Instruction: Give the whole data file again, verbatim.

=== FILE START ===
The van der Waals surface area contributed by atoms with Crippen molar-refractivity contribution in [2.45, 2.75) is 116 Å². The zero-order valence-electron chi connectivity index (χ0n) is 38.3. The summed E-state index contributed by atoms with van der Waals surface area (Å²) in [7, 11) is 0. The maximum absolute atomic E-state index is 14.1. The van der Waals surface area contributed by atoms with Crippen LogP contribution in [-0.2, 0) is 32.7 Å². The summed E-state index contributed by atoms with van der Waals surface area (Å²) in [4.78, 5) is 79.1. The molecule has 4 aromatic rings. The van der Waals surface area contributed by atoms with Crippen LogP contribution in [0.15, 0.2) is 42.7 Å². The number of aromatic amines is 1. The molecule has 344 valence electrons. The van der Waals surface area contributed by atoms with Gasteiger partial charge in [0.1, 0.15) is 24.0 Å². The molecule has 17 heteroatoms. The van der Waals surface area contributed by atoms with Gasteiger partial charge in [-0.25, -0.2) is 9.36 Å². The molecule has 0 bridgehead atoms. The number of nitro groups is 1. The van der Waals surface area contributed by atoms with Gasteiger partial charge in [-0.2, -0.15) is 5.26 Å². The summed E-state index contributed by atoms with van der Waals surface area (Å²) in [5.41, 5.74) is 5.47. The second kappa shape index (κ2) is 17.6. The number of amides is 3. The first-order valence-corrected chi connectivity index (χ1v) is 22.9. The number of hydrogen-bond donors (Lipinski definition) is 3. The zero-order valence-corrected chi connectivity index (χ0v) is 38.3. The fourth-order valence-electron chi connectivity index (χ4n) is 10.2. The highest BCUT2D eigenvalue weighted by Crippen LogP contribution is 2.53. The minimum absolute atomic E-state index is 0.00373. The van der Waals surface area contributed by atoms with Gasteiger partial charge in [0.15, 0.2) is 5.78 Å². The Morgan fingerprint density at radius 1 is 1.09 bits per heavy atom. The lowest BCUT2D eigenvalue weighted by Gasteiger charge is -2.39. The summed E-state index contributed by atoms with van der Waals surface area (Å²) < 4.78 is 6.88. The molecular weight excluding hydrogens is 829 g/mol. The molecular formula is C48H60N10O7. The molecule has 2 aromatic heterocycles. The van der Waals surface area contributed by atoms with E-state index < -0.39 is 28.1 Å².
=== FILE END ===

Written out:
The van der Waals surface area contributed by atoms with Crippen molar-refractivity contribution in [2.45, 2.75) is 116 Å². The zero-order valence-electron chi connectivity index (χ0n) is 38.3. The summed E-state index contributed by atoms with van der Waals surface area (Å²) in [7, 11) is 0. The maximum absolute atomic E-state index is 14.1. The van der Waals surface area contributed by atoms with Crippen LogP contribution in [-0.2, 0) is 32.7 Å². The summed E-state index contributed by atoms with van der Waals surface area (Å²) in [4.78, 5) is 79.1. The molecule has 4 aromatic rings. The van der Waals surface area contributed by atoms with Crippen LogP contribution in [0.15, 0.2) is 42.7 Å². The number of aromatic amines is 1. The molecule has 344 valence electrons. The van der Waals surface area contributed by atoms with Gasteiger partial charge in [0.1, 0.15) is 24.0 Å². The molecule has 17 heteroatoms. The van der Waals surface area contributed by atoms with Gasteiger partial charge in [-0.25, -0.2) is 9.36 Å². The molecule has 0 bridgehead atoms. The number of nitro groups is 1. The van der Waals surface area contributed by atoms with Gasteiger partial charge in [-0.2, -0.15) is 5.26 Å². The summed E-state index contributed by atoms with van der Waals surface area (Å²) in [5.41, 5.74) is 5.47. The second kappa shape index (κ2) is 17.6. The number of amides is 3. The first-order valence-corrected chi connectivity index (χ1v) is 22.9. The number of hydrogen-bond donors (Lipinski definition) is 3. The zero-order valence-corrected chi connectivity index (χ0v) is 38.3. The fourth-order valence-electron chi connectivity index (χ4n) is 10.2. The highest BCUT2D eigenvalue weighted by Crippen LogP contribution is 2.53. The minimum absolute atomic E-state index is 0.00373. The van der Waals surface area contributed by atoms with Gasteiger partial charge in [0.15, 0.2) is 5.78 Å². The Morgan fingerprint density at radius 1 is 1.09 bits per heavy atom. The lowest BCUT2D eigenvalue weighted by Gasteiger charge is -2.39. The summed E-state index contributed by atoms with van der Waals surface area (Å²) < 4.78 is 6.88. The molecular weight excluding hydrogens is 829 g/mol. The molecular formula is C48H60N10O7. The molecule has 2 aromatic heterocycles. The van der Waals surface area contributed by atoms with E-state index < -0.39 is 28.1 Å².